So at 9am the next morning, we met another couple at the dock on their honeymoon from Washington DC, and the four of us turned puppy-dog eyes and hangdog looks at the captain, until he couldn’t stand our begging any longer and relented to go out with just the four of us. So on another simply sparkling Greek morning, the five of us took off from the harbor in a shiny new 250,000 euro 25-foot catamaran, and we were soon clambering like deckhands all over the ship, bouncing in the rope netting up front, helping to put up the sails, generally making a nuisance of ourselves and having a blast doing it. Out in the open ocean, the swells were fun and rolling, and Rob and I stood in the front hanging onto the front sail mast, lifting often off our feet and being sprayed by the cresting white caps.
We eventually pulled into a small bay where the winds suddenly disappeared and where the water was clear, tranquil, and colorfully blue and green. We gladly took the opportunity to take our first swim in the Aegean Sea, yelping a bit at the still chilly spring waters, but it was ever refreshing as well. Captain Nikos busied himself with making lunch, and removed a dead octopus from a net that had been hanging from the back of the boat. He said that the salt and pounding waves helped tenderize it for eating. Indeed, later on in our trip, we saw other people bashing them repeatedly against rocks for that same purpose. Soon then, a stew was brewing on the stove, and we were on our way to our next destination.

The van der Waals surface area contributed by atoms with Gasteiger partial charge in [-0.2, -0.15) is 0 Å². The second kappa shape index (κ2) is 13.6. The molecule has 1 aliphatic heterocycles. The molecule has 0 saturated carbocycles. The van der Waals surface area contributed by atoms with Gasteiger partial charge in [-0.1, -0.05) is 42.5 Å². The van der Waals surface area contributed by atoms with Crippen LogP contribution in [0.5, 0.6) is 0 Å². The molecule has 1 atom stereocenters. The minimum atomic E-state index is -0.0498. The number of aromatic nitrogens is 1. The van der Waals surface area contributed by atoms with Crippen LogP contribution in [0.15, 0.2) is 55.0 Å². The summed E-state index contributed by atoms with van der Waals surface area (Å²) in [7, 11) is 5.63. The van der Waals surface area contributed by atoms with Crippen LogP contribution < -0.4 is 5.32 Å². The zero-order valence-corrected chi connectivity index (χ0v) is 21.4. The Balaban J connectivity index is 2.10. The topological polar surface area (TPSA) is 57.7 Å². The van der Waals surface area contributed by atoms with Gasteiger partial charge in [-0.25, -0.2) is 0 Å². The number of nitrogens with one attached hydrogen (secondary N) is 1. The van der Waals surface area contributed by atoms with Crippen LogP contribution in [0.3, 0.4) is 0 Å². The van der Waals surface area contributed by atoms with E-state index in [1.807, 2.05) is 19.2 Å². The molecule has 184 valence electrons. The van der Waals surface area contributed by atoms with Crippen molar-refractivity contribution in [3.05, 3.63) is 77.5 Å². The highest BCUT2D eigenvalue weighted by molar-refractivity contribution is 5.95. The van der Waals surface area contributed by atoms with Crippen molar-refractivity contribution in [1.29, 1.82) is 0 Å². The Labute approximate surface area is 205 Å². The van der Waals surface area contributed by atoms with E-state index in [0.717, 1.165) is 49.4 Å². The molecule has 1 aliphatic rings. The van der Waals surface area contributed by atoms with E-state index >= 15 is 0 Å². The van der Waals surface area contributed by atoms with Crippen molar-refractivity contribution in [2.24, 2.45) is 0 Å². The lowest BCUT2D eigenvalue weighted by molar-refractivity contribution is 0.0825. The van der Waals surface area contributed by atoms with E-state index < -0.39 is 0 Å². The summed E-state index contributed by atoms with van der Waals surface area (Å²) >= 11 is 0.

After another hour or two of sailing in playful seas along spectacular coastal scenery, we rounded a corner of the island and came in to paradise, or at least that’s what it seemed. Hugh white cliffs dropping into the sea, turquoise water, natural arches of stone, and a calm cove where we dropped anchor to enjoy the ambiance. We swam again, through arches and around rock outcroppings, and spotted goats perched precariously high on the cliffs above us. Then just as Nikos was regaling us with tales of Pirates using these exact waters for clandestine activities, I spied someone swimming towards our ship. I quickly counted heads, and came up with the five of us onboard. We were all curious of who it could be, and perhaps a bit nervous with buccaneer stories recent in our memories, especially since it seemed impossible to reach this place from land.